This article studies situations in which information is ambiguous and only part of it can be probabilized. It is shown that the information can be modeled through belief functions if and only if the nonprobabilizable information is subject to the principles of complete ignorance. Next the representability of decisions by belief functions on outcomes is justified by means of a neutrality axiom. The natural weakening of Savage's sure-thing principle to unambiguous events is examined and its implications for decision making are identified.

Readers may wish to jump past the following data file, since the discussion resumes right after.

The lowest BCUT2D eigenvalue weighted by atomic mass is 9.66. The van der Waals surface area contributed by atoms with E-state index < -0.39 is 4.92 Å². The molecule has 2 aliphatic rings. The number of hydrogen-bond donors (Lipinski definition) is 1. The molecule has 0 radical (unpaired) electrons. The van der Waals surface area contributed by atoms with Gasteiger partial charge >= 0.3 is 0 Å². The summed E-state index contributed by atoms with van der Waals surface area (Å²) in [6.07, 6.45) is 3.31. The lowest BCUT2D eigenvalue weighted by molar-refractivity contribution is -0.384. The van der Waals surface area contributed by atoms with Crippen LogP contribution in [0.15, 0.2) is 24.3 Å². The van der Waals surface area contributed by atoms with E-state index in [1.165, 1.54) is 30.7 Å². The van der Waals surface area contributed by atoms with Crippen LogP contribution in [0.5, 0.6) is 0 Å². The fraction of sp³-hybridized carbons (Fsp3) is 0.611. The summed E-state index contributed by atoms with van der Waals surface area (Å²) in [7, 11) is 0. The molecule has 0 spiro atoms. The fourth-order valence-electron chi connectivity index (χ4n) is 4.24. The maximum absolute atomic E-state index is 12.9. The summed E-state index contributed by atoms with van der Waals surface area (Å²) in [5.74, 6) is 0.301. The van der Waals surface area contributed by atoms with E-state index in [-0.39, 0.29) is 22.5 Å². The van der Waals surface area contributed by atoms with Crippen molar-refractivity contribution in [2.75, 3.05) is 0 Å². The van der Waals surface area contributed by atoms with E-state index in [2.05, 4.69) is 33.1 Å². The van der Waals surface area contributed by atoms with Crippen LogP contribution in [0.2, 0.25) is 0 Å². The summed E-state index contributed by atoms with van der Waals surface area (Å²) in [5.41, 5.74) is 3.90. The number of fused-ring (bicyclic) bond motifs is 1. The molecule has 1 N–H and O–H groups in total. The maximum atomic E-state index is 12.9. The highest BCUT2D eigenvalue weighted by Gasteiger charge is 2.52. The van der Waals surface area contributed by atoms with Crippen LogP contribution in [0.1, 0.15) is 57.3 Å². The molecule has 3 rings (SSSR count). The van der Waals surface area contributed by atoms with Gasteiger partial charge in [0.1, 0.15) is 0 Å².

ambiguity, belief functions, complete ignorance, decision making under uncertainty, sure-thing principle
dx.doi.org/10.1007/BF01079626, hdl.handle.net/1765/23209
ERIM Article Series (EAS)
Journal of Risk and Uncertainty
Erasmus Research Institute of Management

Jaffray, J-Y, & Wakker, P.P. (1993). Decision making with belief functions: Compatibility and incompatibility with the sure-thing principle. Journal of Risk and Uncertainty, 7(3), 255–271. doi:10.1007/BF01079626